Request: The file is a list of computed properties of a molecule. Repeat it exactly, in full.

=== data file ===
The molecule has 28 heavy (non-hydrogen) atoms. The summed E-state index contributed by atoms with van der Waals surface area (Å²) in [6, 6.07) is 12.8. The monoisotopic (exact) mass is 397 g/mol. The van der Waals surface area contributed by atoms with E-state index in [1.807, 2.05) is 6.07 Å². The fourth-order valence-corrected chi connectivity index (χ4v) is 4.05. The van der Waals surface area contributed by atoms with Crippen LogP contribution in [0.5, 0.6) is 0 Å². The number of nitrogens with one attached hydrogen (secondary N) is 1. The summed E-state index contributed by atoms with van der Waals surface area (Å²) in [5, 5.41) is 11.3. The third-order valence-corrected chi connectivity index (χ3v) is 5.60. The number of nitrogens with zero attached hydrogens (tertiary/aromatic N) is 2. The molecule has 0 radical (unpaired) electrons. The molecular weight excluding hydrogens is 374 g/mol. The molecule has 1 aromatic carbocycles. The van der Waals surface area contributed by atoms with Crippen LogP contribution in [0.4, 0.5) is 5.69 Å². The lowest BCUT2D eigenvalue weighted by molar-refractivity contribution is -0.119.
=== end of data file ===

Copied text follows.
The molecule has 28 heavy (non-hydrogen) atoms. The summed E-state index contributed by atoms with van der Waals surface area (Å²) in [6, 6.07) is 12.8. The monoisotopic (exact) mass is 397 g/mol. The van der Waals surface area contributed by atoms with E-state index in [1.807, 2.05) is 6.07 Å². The fourth-order valence-corrected chi connectivity index (χ4v) is 4.05. The van der Waals surface area contributed by atoms with Crippen LogP contribution in [0.5, 0.6) is 0 Å². The number of nitrogens with one attached hydrogen (secondary N) is 1. The summed E-state index contributed by atoms with van der Waals surface area (Å²) in [5, 5.41) is 11.3. The third-order valence-corrected chi connectivity index (χ3v) is 5.60. The number of nitrogens with zero attached hydrogens (tertiary/aromatic N) is 2. The molecule has 0 radical (unpaired) electrons. The molecular weight excluding hydrogens is 374 g/mol. The molecule has 1 aromatic carbocycles. The van der Waals surface area contributed by atoms with Crippen LogP contribution in [0.4, 0.5) is 5.69 Å². The lowest BCUT2D eigenvalue weighted by molar-refractivity contribution is -0.119.